Babylon.js is an open source framework designed from ground up to help create easy and powerful 3D experiences in your browser or your web apps.
Today I’m excited to announce the availability of Babylon v3.2.
As usual, our wonderful community helped build a massive list of features and fixes for this release. I highly encourage you to read through it as it is full of cool demos that highlight new capabilities available for you right out of the box.
I would also like to take some time here to detail some of the new features that best characterize this release:
The engine was previously in a pull mode where it would ask the state of the entities when needed.
These changes can improve rendering speed on large scenes by a significant amount.
While optimizing the engine itself, we also wanted to leverage more WebGL 2.0 features. You can find on this page the list of WebGL 2.0 features we are currently supporting (including a description of the potential fallbacks when WebGL 2.0 is not supported by your browser). One feature I’d like to mention is support for improved shadows with techniques like PCF (Percentage Closer Filtering) and contact hardening shadows. These two features provide even more realistic real time shadows like in this demo (you can notice that shadows are more dense when close to the emitters):
(Please note that this demo will fall back to another rendering technique if your browser does not support WebGL2)
Alongside with shadows, this version also improves the anti-aliasing algorithm with a new option named specular anti-aliasing. This will help reducing visual artifacts on shiny objects. You can play with this new option in this interactive demo:
With v3.2 we decided to support Promises (and for the sake of cross compatibility we also added a custom polyfill). We also introduced async functions which returns Promises like this one: http://doc.babylonjs.com/api/interfaces/babylon.isceneloaderpluginasync#loadassetcontainerasync
When a function returns a promise, modern browsers let us use the new await keyword. This new keyword (which will be familiar for C# developer) let you create asynchronous code like it would be synchronous:
// load the assets var rootURL = 'https://models.babylonjs.com'; var filename = 'ufo.glb'; var container = await BABYLON.SceneLoader.LoadAssetContainerAsync(rootURl, filename, scene); container.addAllToScene(); scene.createDefaultEnvrionment();
You can see a live example here.
Animation support improvements
Babylon.js already had rich support for multiple types of animation, and with 3.2 we wanted to provide more tools, so developers could build even better animated content. To do this, we added support for animation blending and animation weights.
Animation blending is an automatic system that allows developers to seamlessly transition from one animation to another. In the following demo, you can select individual animations with provided buttons and you will see that Babylon.js will automatically blend them to provide a natural transition:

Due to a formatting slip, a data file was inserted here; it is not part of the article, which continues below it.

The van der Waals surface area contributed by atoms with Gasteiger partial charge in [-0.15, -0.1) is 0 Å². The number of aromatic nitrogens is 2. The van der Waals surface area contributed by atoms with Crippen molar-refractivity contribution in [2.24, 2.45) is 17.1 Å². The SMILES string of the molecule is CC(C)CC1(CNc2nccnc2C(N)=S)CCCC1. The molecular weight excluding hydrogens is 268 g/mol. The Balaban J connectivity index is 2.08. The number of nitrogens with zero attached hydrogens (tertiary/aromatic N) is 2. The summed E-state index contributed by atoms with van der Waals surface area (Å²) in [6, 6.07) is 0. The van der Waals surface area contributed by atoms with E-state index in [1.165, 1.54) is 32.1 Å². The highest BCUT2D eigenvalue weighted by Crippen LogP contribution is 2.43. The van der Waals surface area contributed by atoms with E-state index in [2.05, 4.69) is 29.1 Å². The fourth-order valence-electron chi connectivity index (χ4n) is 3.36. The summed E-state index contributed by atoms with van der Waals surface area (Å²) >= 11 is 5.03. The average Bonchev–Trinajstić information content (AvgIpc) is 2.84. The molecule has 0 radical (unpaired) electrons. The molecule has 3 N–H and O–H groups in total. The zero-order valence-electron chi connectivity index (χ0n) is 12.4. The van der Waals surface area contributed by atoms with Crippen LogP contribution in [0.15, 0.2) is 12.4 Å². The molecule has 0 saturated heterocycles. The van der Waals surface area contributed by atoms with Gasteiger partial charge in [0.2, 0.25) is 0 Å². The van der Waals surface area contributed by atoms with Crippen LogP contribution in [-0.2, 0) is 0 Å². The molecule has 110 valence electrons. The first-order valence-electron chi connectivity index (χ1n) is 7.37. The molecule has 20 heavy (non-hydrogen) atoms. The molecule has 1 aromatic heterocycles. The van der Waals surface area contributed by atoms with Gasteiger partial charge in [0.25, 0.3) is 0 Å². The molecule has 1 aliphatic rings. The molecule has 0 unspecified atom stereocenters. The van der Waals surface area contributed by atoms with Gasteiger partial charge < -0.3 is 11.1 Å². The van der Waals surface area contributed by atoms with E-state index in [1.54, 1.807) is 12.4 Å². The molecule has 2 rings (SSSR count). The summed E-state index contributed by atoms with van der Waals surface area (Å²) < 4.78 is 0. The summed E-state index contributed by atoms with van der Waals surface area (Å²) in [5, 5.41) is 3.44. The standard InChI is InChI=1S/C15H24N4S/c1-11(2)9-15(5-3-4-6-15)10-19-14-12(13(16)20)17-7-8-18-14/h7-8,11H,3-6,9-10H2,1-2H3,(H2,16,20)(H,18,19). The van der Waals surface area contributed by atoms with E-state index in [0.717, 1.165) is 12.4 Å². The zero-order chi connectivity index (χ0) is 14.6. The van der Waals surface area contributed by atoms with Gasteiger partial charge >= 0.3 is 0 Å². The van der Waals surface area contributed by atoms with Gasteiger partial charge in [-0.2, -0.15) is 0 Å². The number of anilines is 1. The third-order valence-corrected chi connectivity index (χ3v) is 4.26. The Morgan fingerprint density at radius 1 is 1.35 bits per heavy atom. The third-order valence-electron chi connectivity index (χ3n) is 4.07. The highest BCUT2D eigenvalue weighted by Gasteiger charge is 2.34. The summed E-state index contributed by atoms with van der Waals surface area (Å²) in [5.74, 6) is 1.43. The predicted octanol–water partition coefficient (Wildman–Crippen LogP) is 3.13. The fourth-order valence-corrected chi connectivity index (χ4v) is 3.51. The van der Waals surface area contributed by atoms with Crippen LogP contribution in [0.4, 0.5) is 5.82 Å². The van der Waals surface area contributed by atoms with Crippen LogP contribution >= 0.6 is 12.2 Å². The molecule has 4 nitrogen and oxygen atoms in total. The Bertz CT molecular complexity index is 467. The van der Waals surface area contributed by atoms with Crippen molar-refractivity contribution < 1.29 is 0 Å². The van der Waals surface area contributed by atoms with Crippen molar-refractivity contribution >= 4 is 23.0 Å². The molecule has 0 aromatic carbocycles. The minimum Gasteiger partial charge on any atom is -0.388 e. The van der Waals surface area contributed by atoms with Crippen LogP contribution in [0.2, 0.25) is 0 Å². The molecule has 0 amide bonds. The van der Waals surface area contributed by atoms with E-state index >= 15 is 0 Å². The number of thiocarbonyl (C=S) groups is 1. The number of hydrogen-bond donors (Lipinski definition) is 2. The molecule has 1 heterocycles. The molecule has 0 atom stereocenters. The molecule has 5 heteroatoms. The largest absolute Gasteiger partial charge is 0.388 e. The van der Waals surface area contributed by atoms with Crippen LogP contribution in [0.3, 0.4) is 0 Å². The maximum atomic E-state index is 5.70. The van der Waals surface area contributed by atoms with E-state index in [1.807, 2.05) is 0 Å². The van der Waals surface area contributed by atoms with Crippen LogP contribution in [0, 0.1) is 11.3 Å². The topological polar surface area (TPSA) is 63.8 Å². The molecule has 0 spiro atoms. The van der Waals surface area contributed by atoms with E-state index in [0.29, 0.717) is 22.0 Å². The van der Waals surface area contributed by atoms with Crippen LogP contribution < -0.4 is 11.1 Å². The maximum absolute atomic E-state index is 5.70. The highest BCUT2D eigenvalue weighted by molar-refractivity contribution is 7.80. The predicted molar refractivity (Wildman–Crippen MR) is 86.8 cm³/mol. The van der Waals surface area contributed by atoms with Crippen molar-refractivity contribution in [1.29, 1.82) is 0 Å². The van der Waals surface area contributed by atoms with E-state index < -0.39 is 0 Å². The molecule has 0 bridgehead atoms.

Animation weights is a technique that allows developers to mix multiple animations by specifying weights for each of them. On the following demo, you can play with the sliders to change the weights or directly start an animation:
More special effects
We completely rewrote the default rendering pipeline for Babylon.js v3.2. The goal was to provide a one stop shop for a large list of special effects that developers could easily add to their scenes. In the following demo, you can play with:
- Multisample anti-aliasing (MSAA)
- Fast approximate anti-aliasing (FXAA)
- Tone mapping
- Color curves
- Depth of field
- Chromatic aberration
- Vignette effect
We also added support for a long-requested feature: The glow layer. This effect will make emissive part of your object appear glowing (really useful to simulate source of lights) as you can see on the following demo:
As part of our commitment to WebGL 2.0 we also added support for GPU particles. Previously, particles were animated by the CPU and rendered by the GPU. Now with GPU particles, we can animate and render them using only the GPU which lets us handle far more particles with much better performance. Feel free to play with them with this interactive demo:
GPU particles are entirely compatible with CPU particles, so you can always fallback to CPU particles if WebGL 2.0 is not supported.
I would also like to give a special shout out to the whole Babylon.js community which was helpful to write and complete our documentation and code comments.
We also added a new section named “Examples” where you can browse live examples for specific Babylon.js features. Every example comes with a link to the associated documentation to understand how to use the demonstrated feature:
This list will quickly grow with more examples.
We want Babylon.js to be the best engine to load, edit and view glTF models. With this release, we continued our investment in the format with several new features and improvements including:
Alongside Babylon.js v3.2, we are also shipping new features for our exporters:
We also released a new API within Babylon.js to generate glTF files from any Babylon.js scene. For instance, you can see in this demo that you can build a new object by doing boolean operations. And then thanks to our glTF exporter, you are one line of code away from getting a glTF file of your creation.
var gltf = BABYLON.GLTF2Export.GLB(scene, "bowl.glb"); gltf.downloadFiles();
Furthermore, the Sandbox (the tool where you can drag and drop your meshes to visualize them) was improved to let you test glTF / glb animations as well:
There still are more features to discover in this release, so if you want to know more or just want to experiment with our latest demos, please visit http://www.babylonjs.com/.
And if you want to join the community and contribute, please join us on GitHub!